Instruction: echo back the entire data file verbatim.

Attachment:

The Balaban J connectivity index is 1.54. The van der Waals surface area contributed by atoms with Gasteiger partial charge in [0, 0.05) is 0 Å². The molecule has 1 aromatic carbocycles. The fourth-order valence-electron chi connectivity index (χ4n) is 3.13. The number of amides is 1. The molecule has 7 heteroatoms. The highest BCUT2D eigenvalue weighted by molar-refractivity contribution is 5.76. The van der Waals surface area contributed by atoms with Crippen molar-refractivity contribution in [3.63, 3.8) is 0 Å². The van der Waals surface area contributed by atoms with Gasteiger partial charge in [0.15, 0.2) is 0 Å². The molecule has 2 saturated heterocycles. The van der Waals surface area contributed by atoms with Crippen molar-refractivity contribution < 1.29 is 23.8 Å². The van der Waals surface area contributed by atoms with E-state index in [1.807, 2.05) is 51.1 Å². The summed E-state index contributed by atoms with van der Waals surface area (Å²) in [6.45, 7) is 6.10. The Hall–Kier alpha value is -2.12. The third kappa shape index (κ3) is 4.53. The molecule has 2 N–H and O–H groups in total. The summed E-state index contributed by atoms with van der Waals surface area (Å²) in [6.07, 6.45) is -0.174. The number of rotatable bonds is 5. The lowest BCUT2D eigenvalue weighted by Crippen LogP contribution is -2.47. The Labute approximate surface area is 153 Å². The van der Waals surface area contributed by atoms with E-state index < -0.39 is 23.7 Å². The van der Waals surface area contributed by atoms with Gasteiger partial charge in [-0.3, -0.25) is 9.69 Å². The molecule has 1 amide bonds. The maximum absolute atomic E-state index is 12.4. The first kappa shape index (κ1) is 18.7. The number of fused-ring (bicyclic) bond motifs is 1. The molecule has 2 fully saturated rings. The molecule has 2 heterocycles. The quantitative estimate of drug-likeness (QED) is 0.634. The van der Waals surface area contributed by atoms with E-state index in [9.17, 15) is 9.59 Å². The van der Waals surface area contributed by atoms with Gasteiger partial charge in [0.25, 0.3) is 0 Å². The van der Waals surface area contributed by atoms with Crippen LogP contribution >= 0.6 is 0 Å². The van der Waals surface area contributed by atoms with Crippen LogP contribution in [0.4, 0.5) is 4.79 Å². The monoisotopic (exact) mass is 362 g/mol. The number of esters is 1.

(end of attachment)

The Balaban J connectivity index is 1.54. The van der Waals surface area contributed by atoms with Gasteiger partial charge in [0, 0.05) is 0 Å². The molecule has 1 aromatic carbocycles. The fourth-order valence-electron chi connectivity index (χ4n) is 3.13. The number of amides is 1. The molecule has 7 heteroatoms. The highest BCUT2D eigenvalue weighted by molar-refractivity contribution is 5.76. The van der Waals surface area contributed by atoms with Crippen molar-refractivity contribution in [3.63, 3.8) is 0 Å². The van der Waals surface area contributed by atoms with Gasteiger partial charge in [0.15, 0.2) is 0 Å². The molecule has 2 saturated heterocycles. The van der Waals surface area contributed by atoms with Crippen molar-refractivity contribution < 1.29 is 23.8 Å². The van der Waals surface area contributed by atoms with E-state index in [1.807, 2.05) is 51.1 Å². The summed E-state index contributed by atoms with van der Waals surface area (Å²) in [6.45, 7) is 6.10. The Hall–Kier alpha value is -2.12. The third kappa shape index (κ3) is 4.53. The molecule has 2 N–H and O–H groups in total. The summed E-state index contributed by atoms with van der Waals surface area (Å²) in [6.07, 6.45) is -0.174. The number of rotatable bonds is 5. The lowest BCUT2D eigenvalue weighted by Crippen LogP contribution is -2.47. The Labute approximate surface area is 153 Å². The van der Waals surface area contributed by atoms with E-state index < -0.39 is 23.7 Å². The van der Waals surface area contributed by atoms with Gasteiger partial charge in [-0.3, -0.25) is 9.69 Å². The molecule has 1 amide bonds. The maximum absolute atomic E-state index is 12.4. The first kappa shape index (κ1) is 18.7. The number of fused-ring (bicyclic) bond motifs is 1. The molecule has 2 fully saturated rings. The molecule has 2 heterocycles. The quantitative estimate of drug-likeness (QED) is 0.634. The van der Waals surface area contributed by atoms with E-state index in [9.17, 15) is 9.59 Å². The van der Waals surface area contributed by atoms with Gasteiger partial charge in [0.25, 0.3) is 0 Å². The van der Waals surface area contributed by atoms with Crippen LogP contribution >= 0.6 is 0 Å². The van der Waals surface area contributed by atoms with Crippen LogP contribution in [0.4, 0.5) is 4.79 Å². The monoisotopic (exact) mass is 362 g/mol. The number of esters is 1.